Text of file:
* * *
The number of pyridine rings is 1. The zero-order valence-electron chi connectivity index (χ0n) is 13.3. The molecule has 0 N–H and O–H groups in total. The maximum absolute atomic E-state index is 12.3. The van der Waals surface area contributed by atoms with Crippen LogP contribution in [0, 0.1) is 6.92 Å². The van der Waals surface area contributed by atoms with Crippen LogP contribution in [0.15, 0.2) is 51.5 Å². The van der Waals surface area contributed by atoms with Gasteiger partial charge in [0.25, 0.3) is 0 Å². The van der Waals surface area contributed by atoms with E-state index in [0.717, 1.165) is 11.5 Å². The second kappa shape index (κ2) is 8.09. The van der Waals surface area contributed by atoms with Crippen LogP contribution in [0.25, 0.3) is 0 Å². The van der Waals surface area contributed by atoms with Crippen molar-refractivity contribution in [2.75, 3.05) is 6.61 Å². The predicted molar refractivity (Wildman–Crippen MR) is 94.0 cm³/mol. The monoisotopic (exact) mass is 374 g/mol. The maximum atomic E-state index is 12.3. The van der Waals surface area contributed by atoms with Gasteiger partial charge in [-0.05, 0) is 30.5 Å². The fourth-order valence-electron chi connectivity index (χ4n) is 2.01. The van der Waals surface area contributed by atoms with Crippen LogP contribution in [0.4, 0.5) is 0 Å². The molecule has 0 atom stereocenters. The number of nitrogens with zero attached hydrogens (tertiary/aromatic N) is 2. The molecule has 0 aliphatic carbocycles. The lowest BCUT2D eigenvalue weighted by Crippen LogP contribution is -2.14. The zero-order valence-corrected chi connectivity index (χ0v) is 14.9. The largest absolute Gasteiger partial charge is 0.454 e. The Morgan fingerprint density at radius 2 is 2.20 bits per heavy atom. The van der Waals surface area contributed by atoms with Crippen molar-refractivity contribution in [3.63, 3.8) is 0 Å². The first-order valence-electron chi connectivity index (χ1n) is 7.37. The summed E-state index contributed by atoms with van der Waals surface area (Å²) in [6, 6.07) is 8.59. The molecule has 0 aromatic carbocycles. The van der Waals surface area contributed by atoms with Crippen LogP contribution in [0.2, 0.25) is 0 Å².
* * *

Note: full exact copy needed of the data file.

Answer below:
The number of pyridine rings is 1. The zero-order valence-electron chi connectivity index (χ0n) is 13.3. The molecule has 0 N–H and O–H groups in total. The maximum absolute atomic E-state index is 12.3. The van der Waals surface area contributed by atoms with Crippen LogP contribution in [0, 0.1) is 6.92 Å². The van der Waals surface area contributed by atoms with Crippen LogP contribution in [0.15, 0.2) is 51.5 Å². The van der Waals surface area contributed by atoms with Gasteiger partial charge in [0.25, 0.3) is 0 Å². The van der Waals surface area contributed by atoms with E-state index in [0.717, 1.165) is 11.5 Å². The second kappa shape index (κ2) is 8.09. The van der Waals surface area contributed by atoms with Crippen LogP contribution in [0.25, 0.3) is 0 Å². The van der Waals surface area contributed by atoms with Crippen molar-refractivity contribution in [2.75, 3.05) is 6.61 Å². The predicted molar refractivity (Wildman–Crippen MR) is 94.0 cm³/mol. The monoisotopic (exact) mass is 374 g/mol. The maximum atomic E-state index is 12.3. The van der Waals surface area contributed by atoms with Gasteiger partial charge in [-0.05, 0) is 30.5 Å². The fourth-order valence-electron chi connectivity index (χ4n) is 2.01. The van der Waals surface area contributed by atoms with Crippen LogP contribution in [0.4, 0.5) is 0 Å². The molecule has 0 atom stereocenters. The number of nitrogens with zero attached hydrogens (tertiary/aromatic N) is 2. The molecule has 0 aliphatic carbocycles. The lowest BCUT2D eigenvalue weighted by Crippen LogP contribution is -2.14. The zero-order valence-corrected chi connectivity index (χ0v) is 14.9. The largest absolute Gasteiger partial charge is 0.454 e. The Morgan fingerprint density at radius 2 is 2.20 bits per heavy atom. The van der Waals surface area contributed by atoms with Crippen molar-refractivity contribution in [3.63, 3.8) is 0 Å². The first-order valence-electron chi connectivity index (χ1n) is 7.37. The summed E-state index contributed by atoms with van der Waals surface area (Å²) in [6, 6.07) is 8.59. The molecule has 0 aromatic carbocycles. The van der Waals surface area contributed by atoms with Crippen LogP contribution in [0.2, 0.25) is 0 Å².